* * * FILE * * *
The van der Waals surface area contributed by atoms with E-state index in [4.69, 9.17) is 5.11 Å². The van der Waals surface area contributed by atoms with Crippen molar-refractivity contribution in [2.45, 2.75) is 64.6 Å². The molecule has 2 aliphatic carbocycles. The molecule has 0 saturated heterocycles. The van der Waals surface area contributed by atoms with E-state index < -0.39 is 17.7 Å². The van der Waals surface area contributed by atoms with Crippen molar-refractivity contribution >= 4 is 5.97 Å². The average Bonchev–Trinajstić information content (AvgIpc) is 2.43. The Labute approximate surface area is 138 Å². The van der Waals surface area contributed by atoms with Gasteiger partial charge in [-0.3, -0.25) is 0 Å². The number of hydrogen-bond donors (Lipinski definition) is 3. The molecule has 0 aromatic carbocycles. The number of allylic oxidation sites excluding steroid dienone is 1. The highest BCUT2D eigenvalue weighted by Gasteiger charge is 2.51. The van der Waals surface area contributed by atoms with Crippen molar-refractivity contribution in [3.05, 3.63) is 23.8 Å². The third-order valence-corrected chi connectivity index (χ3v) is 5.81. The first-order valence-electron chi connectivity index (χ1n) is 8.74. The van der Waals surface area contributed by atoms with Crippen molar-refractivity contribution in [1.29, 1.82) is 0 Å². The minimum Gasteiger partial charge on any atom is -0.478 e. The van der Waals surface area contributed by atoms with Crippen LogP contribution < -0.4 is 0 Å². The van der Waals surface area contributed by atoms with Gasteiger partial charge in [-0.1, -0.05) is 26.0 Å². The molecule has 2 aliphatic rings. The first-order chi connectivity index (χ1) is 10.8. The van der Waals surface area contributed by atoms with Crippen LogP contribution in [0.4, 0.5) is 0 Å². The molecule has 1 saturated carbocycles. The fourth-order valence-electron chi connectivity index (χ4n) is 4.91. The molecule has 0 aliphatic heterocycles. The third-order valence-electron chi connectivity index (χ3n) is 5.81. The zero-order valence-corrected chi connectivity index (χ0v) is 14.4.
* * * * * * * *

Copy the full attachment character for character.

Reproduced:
The van der Waals surface area contributed by atoms with E-state index in [4.69, 9.17) is 5.11 Å². The van der Waals surface area contributed by atoms with Crippen molar-refractivity contribution in [2.45, 2.75) is 64.6 Å². The molecule has 2 aliphatic carbocycles. The molecule has 0 saturated heterocycles. The van der Waals surface area contributed by atoms with E-state index < -0.39 is 17.7 Å². The van der Waals surface area contributed by atoms with Crippen molar-refractivity contribution >= 4 is 5.97 Å². The average Bonchev–Trinajstić information content (AvgIpc) is 2.43. The Labute approximate surface area is 138 Å². The van der Waals surface area contributed by atoms with Gasteiger partial charge in [-0.3, -0.25) is 0 Å². The number of hydrogen-bond donors (Lipinski definition) is 3. The molecule has 0 aromatic carbocycles. The number of allylic oxidation sites excluding steroid dienone is 1. The highest BCUT2D eigenvalue weighted by Gasteiger charge is 2.51. The van der Waals surface area contributed by atoms with Crippen molar-refractivity contribution in [3.05, 3.63) is 23.8 Å². The third-order valence-corrected chi connectivity index (χ3v) is 5.81. The first-order valence-electron chi connectivity index (χ1n) is 8.74. The van der Waals surface area contributed by atoms with Crippen molar-refractivity contribution in [1.29, 1.82) is 0 Å². The minimum Gasteiger partial charge on any atom is -0.478 e. The van der Waals surface area contributed by atoms with Crippen LogP contribution < -0.4 is 0 Å². The van der Waals surface area contributed by atoms with Gasteiger partial charge in [-0.1, -0.05) is 26.0 Å². The molecule has 2 aliphatic rings. The first-order chi connectivity index (χ1) is 10.8. The van der Waals surface area contributed by atoms with Crippen LogP contribution in [0.4, 0.5) is 0 Å². The molecule has 1 saturated carbocycles. The fourth-order valence-electron chi connectivity index (χ4n) is 4.91. The molecule has 0 aliphatic heterocycles. The third-order valence-electron chi connectivity index (χ3n) is 5.81. The zero-order valence-corrected chi connectivity index (χ0v) is 14.4.